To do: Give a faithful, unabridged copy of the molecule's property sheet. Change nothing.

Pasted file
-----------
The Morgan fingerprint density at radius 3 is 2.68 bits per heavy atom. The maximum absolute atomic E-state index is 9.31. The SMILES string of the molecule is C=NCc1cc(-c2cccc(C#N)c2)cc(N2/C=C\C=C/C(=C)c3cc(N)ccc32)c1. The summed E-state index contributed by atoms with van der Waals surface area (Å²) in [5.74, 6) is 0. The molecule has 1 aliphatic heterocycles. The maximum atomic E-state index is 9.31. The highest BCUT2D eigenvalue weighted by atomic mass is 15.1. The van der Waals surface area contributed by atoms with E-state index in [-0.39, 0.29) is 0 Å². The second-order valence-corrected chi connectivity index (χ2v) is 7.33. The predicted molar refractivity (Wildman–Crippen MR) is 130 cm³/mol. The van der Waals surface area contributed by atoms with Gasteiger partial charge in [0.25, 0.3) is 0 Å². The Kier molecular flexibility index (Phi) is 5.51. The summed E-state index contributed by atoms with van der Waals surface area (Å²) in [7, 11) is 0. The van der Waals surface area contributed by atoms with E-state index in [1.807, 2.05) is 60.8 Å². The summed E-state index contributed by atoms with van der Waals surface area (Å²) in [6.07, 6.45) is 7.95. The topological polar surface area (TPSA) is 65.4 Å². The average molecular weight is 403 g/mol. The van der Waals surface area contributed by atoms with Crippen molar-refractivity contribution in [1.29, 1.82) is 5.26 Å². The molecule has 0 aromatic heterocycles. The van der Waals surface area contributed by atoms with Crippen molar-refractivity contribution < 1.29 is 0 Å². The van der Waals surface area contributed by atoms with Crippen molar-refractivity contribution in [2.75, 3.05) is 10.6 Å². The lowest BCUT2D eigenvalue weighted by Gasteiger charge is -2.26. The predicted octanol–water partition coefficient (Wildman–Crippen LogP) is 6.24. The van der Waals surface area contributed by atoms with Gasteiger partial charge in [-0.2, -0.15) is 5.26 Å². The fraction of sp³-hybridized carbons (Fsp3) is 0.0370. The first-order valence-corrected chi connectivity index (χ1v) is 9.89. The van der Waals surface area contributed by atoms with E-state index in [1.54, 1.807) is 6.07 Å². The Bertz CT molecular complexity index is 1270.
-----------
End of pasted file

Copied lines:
The Morgan fingerprint density at radius 3 is 2.68 bits per heavy atom. The maximum absolute atomic E-state index is 9.31. The SMILES string of the molecule is C=NCc1cc(-c2cccc(C#N)c2)cc(N2/C=C\C=C/C(=C)c3cc(N)ccc32)c1. The summed E-state index contributed by atoms with van der Waals surface area (Å²) in [5.74, 6) is 0. The molecule has 1 aliphatic heterocycles. The maximum atomic E-state index is 9.31. The highest BCUT2D eigenvalue weighted by atomic mass is 15.1. The van der Waals surface area contributed by atoms with E-state index in [-0.39, 0.29) is 0 Å². The second-order valence-corrected chi connectivity index (χ2v) is 7.33. The predicted molar refractivity (Wildman–Crippen MR) is 130 cm³/mol. The van der Waals surface area contributed by atoms with Gasteiger partial charge in [0.25, 0.3) is 0 Å². The Kier molecular flexibility index (Phi) is 5.51. The summed E-state index contributed by atoms with van der Waals surface area (Å²) in [7, 11) is 0. The van der Waals surface area contributed by atoms with E-state index in [1.807, 2.05) is 60.8 Å². The summed E-state index contributed by atoms with van der Waals surface area (Å²) in [6.07, 6.45) is 7.95. The topological polar surface area (TPSA) is 65.4 Å². The average molecular weight is 403 g/mol. The van der Waals surface area contributed by atoms with Crippen molar-refractivity contribution in [1.29, 1.82) is 5.26 Å². The molecule has 0 aromatic heterocycles. The van der Waals surface area contributed by atoms with Crippen molar-refractivity contribution < 1.29 is 0 Å². The van der Waals surface area contributed by atoms with Crippen molar-refractivity contribution in [2.75, 3.05) is 10.6 Å². The lowest BCUT2D eigenvalue weighted by Gasteiger charge is -2.26. The predicted octanol–water partition coefficient (Wildman–Crippen LogP) is 6.24. The van der Waals surface area contributed by atoms with Gasteiger partial charge in [-0.2, -0.15) is 5.26 Å². The fraction of sp³-hybridized carbons (Fsp3) is 0.0370. The first-order valence-corrected chi connectivity index (χ1v) is 9.89. The van der Waals surface area contributed by atoms with E-state index in [1.54, 1.807) is 6.07 Å². The Bertz CT molecular complexity index is 1270.